This article was written by mama and guest contributor Candice Crystal.
I pictured a quintessential birth for my first child. I would labor and push for a reasonable amount of time for a first-time mother and then my child would come into this world, healthy and strong. She would be placed on my chest and she would be breastfed right away. We hired a doula and friend, Amanda, to guide us through the amazing journey. We knew Amanda would help us navigate the wonderful and scary road that is pregnancy and labor. We created a birth plan which we were willing to deviate from if needed. In the end, Amanda was called upon to offer more than guidance but comfort in a time of extreme need.
Like most birth plans go, ours detoured from our envisioned “perfect” labor. My water broke in an uber on the way to the hospital. I labored hours without an epidural and finally opted for one at hour six of an eighteen-hour labor. I got an infection during labor and spiked a fever. Amanda sponge bathed my swollen body as my temperature rose. An oxygen mask was draped over me as the baby’s heart rate dropped and required monitoring. During one of the medical checks, the doctor discovered meconium. At the time, my husband and I had very little understanding of what that meant and how dangerous it could be. (Meconium is the baby’s first stool. Unlike later bowel movements, meconium is made up of materials ingested during the baby’s time in the uterus.) Meconium in the lungs can cause inflammation and infection in a newborn baby.
When it came time to push, the white walled labor room seemed eerily quiet. There was only one doctor and two nurses present. With the help of my husband and Amanda I was able to push my 8 lb. 2 oz. daughter into the world. The doctor pulled the baby out and showed her to me. She looked limp, lifeless and ashen. I stretched out my hand to touch her and was quickly told by a nurse not to, for fear that stimulating her with my touch would cause her to aspirate the meconium.
After my daughter was born, it felt like an explosion of medical professionals sprang into action. Unbeknownst to us an entire pediatrics team is assembled and waiting outside our labor room. While I was pushing, I imagine they were patiently waiting outside our door knowing more than we did of what was to come. My daughter was whisked away to an adjoining room and the doors were shut behind her. My husband watches as they try to intubate her several times without success. His earliest memories of becoming a father will always be of him standing in that room crying and trying to figure out what he will tell me.
Time stood still, finally broken by a baby’s sharp cry. My daughter begins to fill her lungs with air on her own and her skin begins to pinken. We were so lucky.
There is a calmness to the room despite the chaos. A nurse hands me my daughter for the first time. I hold her, and we take our first photo as a family of three, but this idyllic moment is cut short. I don’t have time to caress her or memorize her facial details. They tell me she needs to go to the NICU and I hand her over to the nurse. My husband goes with her so that she is not alone.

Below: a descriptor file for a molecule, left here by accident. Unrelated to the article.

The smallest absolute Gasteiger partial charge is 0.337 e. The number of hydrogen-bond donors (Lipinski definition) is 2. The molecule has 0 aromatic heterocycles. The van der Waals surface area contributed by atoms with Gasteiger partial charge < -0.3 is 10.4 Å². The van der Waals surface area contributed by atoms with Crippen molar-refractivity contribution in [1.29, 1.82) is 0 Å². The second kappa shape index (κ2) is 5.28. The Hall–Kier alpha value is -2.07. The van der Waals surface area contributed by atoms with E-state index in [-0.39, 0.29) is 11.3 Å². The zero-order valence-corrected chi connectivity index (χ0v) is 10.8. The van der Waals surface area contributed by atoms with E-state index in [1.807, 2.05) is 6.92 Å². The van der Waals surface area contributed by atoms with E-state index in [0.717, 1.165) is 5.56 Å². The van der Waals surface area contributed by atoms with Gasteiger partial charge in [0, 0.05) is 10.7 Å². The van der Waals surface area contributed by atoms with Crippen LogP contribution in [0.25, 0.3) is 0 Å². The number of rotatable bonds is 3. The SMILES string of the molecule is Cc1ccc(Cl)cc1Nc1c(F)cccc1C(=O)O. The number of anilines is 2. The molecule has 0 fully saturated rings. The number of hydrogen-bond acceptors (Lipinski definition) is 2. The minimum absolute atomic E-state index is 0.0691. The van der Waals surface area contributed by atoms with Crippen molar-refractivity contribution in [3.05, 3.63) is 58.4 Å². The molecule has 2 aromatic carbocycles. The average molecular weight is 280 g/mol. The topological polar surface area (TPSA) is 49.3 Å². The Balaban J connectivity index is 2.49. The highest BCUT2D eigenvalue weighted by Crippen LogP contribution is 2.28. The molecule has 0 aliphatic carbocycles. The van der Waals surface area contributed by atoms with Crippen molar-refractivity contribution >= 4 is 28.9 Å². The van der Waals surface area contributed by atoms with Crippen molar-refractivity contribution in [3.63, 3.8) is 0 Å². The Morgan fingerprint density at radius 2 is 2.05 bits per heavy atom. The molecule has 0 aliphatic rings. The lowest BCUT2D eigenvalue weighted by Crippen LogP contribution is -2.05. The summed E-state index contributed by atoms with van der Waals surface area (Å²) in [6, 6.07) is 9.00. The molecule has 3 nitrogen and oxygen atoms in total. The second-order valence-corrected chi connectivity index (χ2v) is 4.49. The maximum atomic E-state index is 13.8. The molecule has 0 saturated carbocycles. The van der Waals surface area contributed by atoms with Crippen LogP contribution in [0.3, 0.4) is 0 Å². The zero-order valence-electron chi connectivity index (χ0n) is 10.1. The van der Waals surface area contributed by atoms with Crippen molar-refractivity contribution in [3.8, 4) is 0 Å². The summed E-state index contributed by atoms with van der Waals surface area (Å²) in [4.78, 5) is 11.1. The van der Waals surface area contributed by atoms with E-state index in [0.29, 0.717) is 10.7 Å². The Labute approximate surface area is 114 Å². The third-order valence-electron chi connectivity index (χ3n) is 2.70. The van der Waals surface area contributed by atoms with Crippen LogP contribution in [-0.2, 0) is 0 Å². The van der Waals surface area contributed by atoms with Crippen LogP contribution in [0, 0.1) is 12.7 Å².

The moment seems surreal in that I am alone after giving birth. There is no child on my chest to clutch and nothing for my hands to stroke. My mind is unable to process the sequence of events. Thankfully, Amanda is with me and offers me a sense of comfort and solace that every woman should feel in her first hours of motherhood.
Several hours pass and I finally get to re-meet my daughter in the NICU. My husband wheels me in on a wheelchair and I hear the quiet hum of the room. I can barely see my daughters face as wires encircle her tiny body. A CPAP (continuous positive airway pressure) machine is in her nose to ensure the air sacs in her lungs stay open and clear of any fluid. I touch her little body with such great fear that she will break. The touch of her skin against mine opens the flood gates and the tears stream down my face with relief and sadness.
As first-time parents we are overwhelmed, and our strength is tested again and again. We stay up-to-date on her care, patient rounds and medical tests performed. Several friends and family visit us in the NICU, bringing with them love, support and nourishment. But how could they know on the inside we felt like we were falling apart at the seams. We did a stellar job at appearing ‘normal’ to everyone on the outside.
Truthfully, sometimes I feel like I should not be as traumatized by what happened. There were so many babies in the NICU who faced a lot more challenges than my daughter. We were so lucky. We got to take our baby girl home from the NICU. Not everyone gets to do that. Everyone’s birth experience is so different, and I have learned over time to embrace this as part of our story – part of how we began as a family.
Parenthood doesn’t always begin the way you want it to. Birth plans don’t always go the way you pictured. But it is important to know, however it begins for each family, you learn to create your new normal out of it.
Candice Crystal is a native New Yorker who has a passion for poetry, writing, traveling, and food. She attended Cornell University where she earned a bachelor’s degree in Communication. Candice is an emerging new writer and runs the website Kosher Couple, a kosher traveling website. She currently resides in Los Angeles where she works for a global consulting firm and lives with her husband and two children. You can follow her on Instagram at @realkoshercouple.